Quite a bit has changed since the 2013 MiLB season began in April, and folks have been clamoring for a mid-season prospect list. Well, here it is, 50-deep. But before we get into it, a quick primer on the criteria for this top 50: There was no specific timetable considered, so the rankings below can be considered a dynasty league list. You’ll notice that the ETA’s here range from this season all the way to 2016. To prevent any overlap with lists that Grey and JayWrong put together last week, I’ve included only prospects who are currently in the minor leagues. That means I had to remove Christian Yelich and Jake Marisnick from the board after news of their call-ups — Yelich was #7, Marisnick #40. It also means I couldn’t list Carlos Martinez, who’s currently working in relief for the Cardinals — he would’ve been ranked right around #20.

Anyway, I’ll be writing notes on all of these fellas during the off-season, once the dust has settled on the 2013 season and I’ve had a chance to take a more thorough look at depth charts, injuries, etc. For now, I’ve included only a few pertinent details: age, current level, fantasy impact categories, and ETA. Each player is linked to his player card on, or his Razzball player card where possible. My hope is that this list will help dynasty leaguers sort out their rosters as keeper deadlines approach. Enjoy.

Please, blog, may I have some more?

With the constant influx of new talent, new names, new statistics, it can be easy to lose sight of a prospect who’s fallen from grace. A little more than a year ago, in their 2012 Prospect Handbook, Baseball America ranked Joe Benson as the #2 overall prospect in the Twins organization. Benson was coming off a 2011 in which he hit .285/.388/.495 with 16 homers at Double-A New Britain, finishing the year with a call-up to the big club and a spot on the 40-man. He was on the fantasy radar before injuries delayed his 2012 debut, but he hasn’t been relevant since then. Across four levels in 2012, the former 2nd round draft pick managed a line at .202/.288/.336. And after watching him hit .192/.256/.285 through 43 games at Triple-A Rochester this season, the Twins had seen enough and released Benson to make room for P.J. Walters. The Rangers claimed him have assigned him to Double-A. At 25 years old, there’s still a glimmer of hope for the toolsy outfielder, but that will fade quickly if the horrendous hitting continues.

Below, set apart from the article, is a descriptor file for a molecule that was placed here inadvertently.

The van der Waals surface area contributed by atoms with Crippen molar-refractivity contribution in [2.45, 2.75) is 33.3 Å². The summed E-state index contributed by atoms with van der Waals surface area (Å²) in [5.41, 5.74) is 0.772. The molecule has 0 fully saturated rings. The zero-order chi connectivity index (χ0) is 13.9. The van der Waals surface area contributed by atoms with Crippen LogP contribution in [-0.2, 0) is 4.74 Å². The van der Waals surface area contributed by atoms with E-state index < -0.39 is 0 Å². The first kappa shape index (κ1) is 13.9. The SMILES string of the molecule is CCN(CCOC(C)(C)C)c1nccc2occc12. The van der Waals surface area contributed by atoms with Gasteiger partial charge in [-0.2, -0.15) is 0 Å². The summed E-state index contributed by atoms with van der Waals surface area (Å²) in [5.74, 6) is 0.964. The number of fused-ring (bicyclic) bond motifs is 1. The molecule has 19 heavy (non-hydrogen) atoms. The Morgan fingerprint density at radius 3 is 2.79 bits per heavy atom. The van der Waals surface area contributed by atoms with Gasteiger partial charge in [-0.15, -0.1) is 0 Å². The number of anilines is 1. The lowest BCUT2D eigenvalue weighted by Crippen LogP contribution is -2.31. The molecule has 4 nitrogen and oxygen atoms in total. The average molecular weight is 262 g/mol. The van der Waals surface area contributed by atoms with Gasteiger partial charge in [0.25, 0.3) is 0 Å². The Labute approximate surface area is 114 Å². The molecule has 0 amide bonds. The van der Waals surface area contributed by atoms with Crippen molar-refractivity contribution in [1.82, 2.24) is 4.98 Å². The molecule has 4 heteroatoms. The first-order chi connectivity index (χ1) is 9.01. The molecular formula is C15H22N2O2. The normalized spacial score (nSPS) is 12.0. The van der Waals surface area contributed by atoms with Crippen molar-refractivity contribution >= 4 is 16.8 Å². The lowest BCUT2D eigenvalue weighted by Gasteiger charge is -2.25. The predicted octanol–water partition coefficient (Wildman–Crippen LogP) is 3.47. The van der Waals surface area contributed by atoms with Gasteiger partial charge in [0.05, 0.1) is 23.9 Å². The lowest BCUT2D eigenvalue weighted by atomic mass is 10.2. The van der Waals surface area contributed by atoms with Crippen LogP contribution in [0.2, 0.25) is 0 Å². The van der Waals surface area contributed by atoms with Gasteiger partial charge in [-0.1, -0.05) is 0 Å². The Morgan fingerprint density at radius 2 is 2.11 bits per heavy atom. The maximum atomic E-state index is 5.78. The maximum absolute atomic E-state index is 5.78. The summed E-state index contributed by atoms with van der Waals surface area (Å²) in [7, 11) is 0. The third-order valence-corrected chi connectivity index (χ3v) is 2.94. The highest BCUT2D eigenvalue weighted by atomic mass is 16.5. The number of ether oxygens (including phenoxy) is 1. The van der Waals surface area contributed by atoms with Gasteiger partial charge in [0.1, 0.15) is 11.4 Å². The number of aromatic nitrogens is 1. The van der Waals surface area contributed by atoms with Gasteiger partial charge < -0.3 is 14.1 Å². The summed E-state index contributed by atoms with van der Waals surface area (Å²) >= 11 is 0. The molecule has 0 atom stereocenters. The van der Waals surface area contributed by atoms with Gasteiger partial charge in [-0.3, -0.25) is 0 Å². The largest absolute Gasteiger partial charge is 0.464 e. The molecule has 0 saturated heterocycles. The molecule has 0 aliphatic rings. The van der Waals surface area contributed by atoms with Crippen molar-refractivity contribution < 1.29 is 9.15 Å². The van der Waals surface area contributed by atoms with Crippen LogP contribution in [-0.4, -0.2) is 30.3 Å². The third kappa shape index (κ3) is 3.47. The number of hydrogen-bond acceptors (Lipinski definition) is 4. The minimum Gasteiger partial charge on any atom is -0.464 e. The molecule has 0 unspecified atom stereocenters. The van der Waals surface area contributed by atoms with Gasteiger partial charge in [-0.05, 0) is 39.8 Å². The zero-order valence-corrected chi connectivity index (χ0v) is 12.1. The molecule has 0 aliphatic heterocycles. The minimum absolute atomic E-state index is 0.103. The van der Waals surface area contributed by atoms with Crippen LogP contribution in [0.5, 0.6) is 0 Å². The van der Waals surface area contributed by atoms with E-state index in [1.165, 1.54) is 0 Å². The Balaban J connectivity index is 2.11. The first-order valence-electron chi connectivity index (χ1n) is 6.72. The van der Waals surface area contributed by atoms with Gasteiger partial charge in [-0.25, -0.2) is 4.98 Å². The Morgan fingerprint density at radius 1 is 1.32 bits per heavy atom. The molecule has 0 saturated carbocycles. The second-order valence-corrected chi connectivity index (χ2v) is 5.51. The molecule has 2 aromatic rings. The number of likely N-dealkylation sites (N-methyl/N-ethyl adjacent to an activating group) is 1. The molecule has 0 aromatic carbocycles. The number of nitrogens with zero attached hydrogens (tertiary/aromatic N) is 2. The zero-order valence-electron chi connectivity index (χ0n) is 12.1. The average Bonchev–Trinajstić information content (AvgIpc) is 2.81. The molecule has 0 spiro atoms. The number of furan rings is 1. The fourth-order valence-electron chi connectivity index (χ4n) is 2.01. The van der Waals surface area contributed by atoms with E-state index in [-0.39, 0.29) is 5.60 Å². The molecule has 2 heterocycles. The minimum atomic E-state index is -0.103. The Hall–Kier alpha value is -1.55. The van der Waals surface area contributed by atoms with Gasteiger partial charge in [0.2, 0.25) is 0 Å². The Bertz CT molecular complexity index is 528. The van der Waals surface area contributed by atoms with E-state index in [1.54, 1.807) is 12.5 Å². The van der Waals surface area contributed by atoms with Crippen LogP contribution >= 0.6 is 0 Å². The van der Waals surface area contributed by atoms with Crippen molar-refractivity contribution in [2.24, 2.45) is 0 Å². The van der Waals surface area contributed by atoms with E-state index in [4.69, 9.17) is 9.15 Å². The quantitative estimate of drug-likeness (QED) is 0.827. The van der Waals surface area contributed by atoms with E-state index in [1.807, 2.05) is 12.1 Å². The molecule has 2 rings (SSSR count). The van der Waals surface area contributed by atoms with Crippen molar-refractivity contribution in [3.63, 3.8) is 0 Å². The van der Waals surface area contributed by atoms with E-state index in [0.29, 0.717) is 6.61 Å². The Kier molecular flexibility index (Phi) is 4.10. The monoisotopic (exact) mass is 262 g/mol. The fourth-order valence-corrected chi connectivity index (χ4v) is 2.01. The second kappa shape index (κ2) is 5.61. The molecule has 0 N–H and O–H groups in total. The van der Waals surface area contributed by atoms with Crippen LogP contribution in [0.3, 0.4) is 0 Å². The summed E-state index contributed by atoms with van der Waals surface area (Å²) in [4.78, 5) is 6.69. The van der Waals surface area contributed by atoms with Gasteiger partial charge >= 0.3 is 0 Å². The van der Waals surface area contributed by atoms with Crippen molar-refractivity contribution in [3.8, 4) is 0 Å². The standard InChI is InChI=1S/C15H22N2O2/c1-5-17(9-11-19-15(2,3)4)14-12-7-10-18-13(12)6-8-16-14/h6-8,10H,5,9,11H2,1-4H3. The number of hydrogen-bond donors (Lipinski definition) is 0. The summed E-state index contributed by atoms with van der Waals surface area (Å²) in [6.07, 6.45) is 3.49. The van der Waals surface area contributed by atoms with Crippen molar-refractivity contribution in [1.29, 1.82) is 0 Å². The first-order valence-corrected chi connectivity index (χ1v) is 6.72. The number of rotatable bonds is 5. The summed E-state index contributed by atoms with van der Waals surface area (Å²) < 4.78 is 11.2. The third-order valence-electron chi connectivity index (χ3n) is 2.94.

Please, blog, may I have some more?

Organizational Talent Rankings via Baseball America
2012 (14) | 2011 (16) | 2010 (14) | 2009 (27) | 2008 (18)

2012 Affiliate Records
MLB: [61-101] NL Central
AAA: [53-87] Pacific Coast League – Iowa
AA: [72-68] Southern League – Tennessee
A+: [59-74] Florida State League – Daytona
A: [63-75] Midwest League – Peoria (Kane County beginning 2013)
A(ss): [37-39] Northwest League — Boise

Arizona Fall League PlayersMesa Solar Sox
Dae-Eun Rhee (RHP); Kevin Rhoderick (RHP); Nick Struck (RHP); Tony Zych (RHP); Logan Watkins (2B); Rubi Silva (OF); Matt Szczur (OF)

Graduated Prospects
Anthony Rizzo (1B); Steve Clevenger (C); Welington Castillo (C)

The Run Down
Since Theo and his gang arrived, it’s been evident that the Cubs are on a better track. They traded for Anthony Rizzo, they signed Jorge Soler, they drafted well (it seems that way, at least), and they’ve added much-needed depth to their farm system via deals with Atlanta and Texas. In just one year’s time, it’s quite impressive how improved this system is. Of course, it doesn’t hurt when 2011 draftees, Javier Baez and Dan Vogelbach, break out with huge statistical years. Still, the bottom-up impact that the Epstein-Hoyer regime has had on this organization cannot be denied. If it’s lacking anywhere, it’s in the starting pitching department — there simply aren’t many high-impact arms coming up. But the Cubs have ample dough to work around that shortcoming with signings at the big league level. It might be a few more years until they’re contenders in the NL Central, but it’s clear that that they’re headed in that direction. Oh, and there’s quite a bit of fantasy impact in the names below.

Please, blog, may I have some more?